I went back later the labels were glad to tell me that that manager of
ours was the biggest mistake we'd ever made. So I said, well, he's not
with us any more, so how 'bout it? And a lot of them said, well, you've
been around for a while now without getting a deal. Maybe you're not proper
From this nadir, Moore asked Mr. Manager for money to do a new
demo tape/independent release. His refusal got him (finally) fired, and
Moore made his long-time unofficial management of the Nu Kats
official. Thanks to a solid reputation around town, Moore secured free studio time and
attendant necessities. Rhino, a small
independent label, offered funds in exchange for the rights to
release the five-song demo as an EP. Plastic
has done well in sales and critical reception
in the two months since it's release.
Stone of Look Out Management turned up during a two-month period
when "20 guys were trying to manage us, and we were trying to choose
one. Ron didn't even ask for a contract, he had so much faith in himself.
He just wanted a chance to prove it to us. I wanted to see who the labels
wanted to do business with, out of all of these guys. Ninety percent of
them wanted to deal with Ron" The Nu Kats have joined a client
roster that includes Tom Petty, Joni Mitchell and the Cars.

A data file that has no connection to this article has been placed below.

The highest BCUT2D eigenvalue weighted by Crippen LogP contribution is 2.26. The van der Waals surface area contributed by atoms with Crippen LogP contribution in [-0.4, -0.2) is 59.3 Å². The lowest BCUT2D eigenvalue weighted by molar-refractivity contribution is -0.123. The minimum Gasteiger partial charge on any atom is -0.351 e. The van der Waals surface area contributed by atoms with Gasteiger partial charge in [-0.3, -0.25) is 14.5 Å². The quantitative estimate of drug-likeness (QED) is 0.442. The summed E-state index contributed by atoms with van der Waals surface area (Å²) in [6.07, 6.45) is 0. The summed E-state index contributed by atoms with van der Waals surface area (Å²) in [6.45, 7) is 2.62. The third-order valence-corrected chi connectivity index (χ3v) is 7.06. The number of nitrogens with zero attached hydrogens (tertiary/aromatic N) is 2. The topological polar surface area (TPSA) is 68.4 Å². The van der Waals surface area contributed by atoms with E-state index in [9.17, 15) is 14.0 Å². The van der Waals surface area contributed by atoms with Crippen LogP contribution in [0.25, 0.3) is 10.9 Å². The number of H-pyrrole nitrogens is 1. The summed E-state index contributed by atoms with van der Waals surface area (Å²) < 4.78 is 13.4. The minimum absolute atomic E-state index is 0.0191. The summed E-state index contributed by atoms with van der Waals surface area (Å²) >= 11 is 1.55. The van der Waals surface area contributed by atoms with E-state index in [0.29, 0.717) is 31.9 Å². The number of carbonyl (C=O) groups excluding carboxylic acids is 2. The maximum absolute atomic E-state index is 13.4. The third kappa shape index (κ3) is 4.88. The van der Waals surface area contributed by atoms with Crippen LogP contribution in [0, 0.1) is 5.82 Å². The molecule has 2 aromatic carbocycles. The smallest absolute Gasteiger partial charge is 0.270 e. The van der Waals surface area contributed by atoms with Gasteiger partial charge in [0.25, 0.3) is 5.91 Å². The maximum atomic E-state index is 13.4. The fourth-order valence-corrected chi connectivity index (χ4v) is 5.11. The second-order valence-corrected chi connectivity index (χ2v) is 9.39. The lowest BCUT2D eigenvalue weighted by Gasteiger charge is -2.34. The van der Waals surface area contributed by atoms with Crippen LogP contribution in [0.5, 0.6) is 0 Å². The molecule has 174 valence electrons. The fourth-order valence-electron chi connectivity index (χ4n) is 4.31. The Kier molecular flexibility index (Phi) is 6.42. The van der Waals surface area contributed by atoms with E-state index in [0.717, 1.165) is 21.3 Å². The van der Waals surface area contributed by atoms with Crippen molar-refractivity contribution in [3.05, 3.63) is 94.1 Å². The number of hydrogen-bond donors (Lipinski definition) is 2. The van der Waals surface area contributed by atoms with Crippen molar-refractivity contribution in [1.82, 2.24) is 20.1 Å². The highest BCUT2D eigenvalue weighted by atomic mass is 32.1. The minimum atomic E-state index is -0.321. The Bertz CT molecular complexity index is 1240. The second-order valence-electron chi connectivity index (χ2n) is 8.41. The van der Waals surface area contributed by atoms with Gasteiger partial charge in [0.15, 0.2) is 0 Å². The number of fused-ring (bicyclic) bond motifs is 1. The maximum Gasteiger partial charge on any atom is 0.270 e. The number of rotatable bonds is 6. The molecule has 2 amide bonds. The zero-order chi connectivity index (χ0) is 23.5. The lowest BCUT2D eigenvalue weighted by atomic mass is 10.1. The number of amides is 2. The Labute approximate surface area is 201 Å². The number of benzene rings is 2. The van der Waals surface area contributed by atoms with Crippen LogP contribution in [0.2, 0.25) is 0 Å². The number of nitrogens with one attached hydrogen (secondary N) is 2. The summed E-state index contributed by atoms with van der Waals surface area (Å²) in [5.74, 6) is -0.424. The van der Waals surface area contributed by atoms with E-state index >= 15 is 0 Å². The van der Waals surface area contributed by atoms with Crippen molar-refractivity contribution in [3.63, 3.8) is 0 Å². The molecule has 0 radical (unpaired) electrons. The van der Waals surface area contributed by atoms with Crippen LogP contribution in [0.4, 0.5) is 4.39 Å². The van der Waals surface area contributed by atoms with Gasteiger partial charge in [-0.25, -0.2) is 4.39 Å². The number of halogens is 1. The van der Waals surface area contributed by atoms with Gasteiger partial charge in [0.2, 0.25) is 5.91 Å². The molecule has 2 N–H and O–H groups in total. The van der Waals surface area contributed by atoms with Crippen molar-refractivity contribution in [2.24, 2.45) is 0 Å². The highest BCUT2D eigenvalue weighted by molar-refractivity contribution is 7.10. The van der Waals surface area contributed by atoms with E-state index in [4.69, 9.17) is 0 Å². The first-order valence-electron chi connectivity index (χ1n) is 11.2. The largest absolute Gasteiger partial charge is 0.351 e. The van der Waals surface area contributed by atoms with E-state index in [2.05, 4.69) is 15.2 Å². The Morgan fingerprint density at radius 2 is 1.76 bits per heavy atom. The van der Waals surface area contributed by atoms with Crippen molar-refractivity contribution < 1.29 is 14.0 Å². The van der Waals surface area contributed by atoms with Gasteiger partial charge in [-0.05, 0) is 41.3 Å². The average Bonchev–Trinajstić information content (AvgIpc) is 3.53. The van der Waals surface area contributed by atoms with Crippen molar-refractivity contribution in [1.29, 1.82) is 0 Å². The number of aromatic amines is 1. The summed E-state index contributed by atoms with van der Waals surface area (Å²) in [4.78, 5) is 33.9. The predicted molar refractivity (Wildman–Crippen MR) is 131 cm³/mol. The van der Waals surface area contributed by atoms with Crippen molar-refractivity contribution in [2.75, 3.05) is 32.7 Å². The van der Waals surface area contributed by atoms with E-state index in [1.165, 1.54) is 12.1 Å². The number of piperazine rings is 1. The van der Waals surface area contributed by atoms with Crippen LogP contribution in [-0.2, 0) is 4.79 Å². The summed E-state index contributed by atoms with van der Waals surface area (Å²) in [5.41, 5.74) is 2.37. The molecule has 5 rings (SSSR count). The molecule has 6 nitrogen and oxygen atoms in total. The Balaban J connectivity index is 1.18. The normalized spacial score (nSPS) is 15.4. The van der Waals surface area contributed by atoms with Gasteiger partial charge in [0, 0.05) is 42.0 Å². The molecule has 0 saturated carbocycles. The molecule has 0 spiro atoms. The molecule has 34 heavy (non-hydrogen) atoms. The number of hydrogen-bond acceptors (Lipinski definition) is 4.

If the recording contract comes through as soon as Moore expects,
the Nu Kats will be heading out to New York to start recording before
the end of winter. In the lapse time, lay claim to a copy of Plastic
Facts. Moore has grown into a solid craftsman, a for-real songwriter
who knows how to juggle variations on the almighty adolescent impulse with
disciplined and clever composing. He plays with meter and melody in a fashion
far more assured and sophisticated than most of his peers; he's also got
three players with him who can do the job. And for sheer ear titillation,
there's Moore's voice and brother Bobbyzio's sax as mainstays
of the sound. There are more power-pop bands around than there is room
in the cut-out racks, granted, but most of those boys operate on calculation,
Teddy bears of the western world, beware.